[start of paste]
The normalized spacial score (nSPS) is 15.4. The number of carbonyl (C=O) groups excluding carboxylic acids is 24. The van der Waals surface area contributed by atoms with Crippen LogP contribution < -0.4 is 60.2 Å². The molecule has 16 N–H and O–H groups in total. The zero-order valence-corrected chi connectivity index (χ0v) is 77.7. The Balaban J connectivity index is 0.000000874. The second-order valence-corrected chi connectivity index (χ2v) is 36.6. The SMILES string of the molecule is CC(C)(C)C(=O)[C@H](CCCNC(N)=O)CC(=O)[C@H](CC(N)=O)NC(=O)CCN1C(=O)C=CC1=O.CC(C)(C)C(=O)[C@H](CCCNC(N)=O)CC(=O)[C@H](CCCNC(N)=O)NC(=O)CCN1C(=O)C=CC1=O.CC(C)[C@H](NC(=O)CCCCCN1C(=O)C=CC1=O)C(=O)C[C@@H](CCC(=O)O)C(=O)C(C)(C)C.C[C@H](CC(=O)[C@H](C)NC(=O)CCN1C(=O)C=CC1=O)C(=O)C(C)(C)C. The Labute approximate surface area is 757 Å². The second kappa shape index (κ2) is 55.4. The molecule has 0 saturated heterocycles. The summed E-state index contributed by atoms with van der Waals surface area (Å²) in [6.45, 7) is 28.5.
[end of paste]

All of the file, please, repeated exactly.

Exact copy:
The normalized spacial score (nSPS) is 15.4. The number of carbonyl (C=O) groups excluding carboxylic acids is 24. The van der Waals surface area contributed by atoms with Crippen LogP contribution < -0.4 is 60.2 Å². The molecule has 16 N–H and O–H groups in total. The zero-order valence-corrected chi connectivity index (χ0v) is 77.7. The Balaban J connectivity index is 0.000000874. The second-order valence-corrected chi connectivity index (χ2v) is 36.6. The SMILES string of the molecule is CC(C)(C)C(=O)[C@H](CCCNC(N)=O)CC(=O)[C@H](CC(N)=O)NC(=O)CCN1C(=O)C=CC1=O.CC(C)(C)C(=O)[C@H](CCCNC(N)=O)CC(=O)[C@H](CCCNC(N)=O)NC(=O)CCN1C(=O)C=CC1=O.CC(C)[C@H](NC(=O)CCCCCN1C(=O)C=CC1=O)C(=O)C[C@@H](CCC(=O)O)C(=O)C(C)(C)C.C[C@H](CC(=O)[C@H](C)NC(=O)CCN1C(=O)C=CC1=O)C(=O)C(C)(C)C. The Labute approximate surface area is 757 Å². The second kappa shape index (κ2) is 55.4. The molecule has 0 saturated heterocycles. The summed E-state index contributed by atoms with van der Waals surface area (Å²) in [6.45, 7) is 28.5.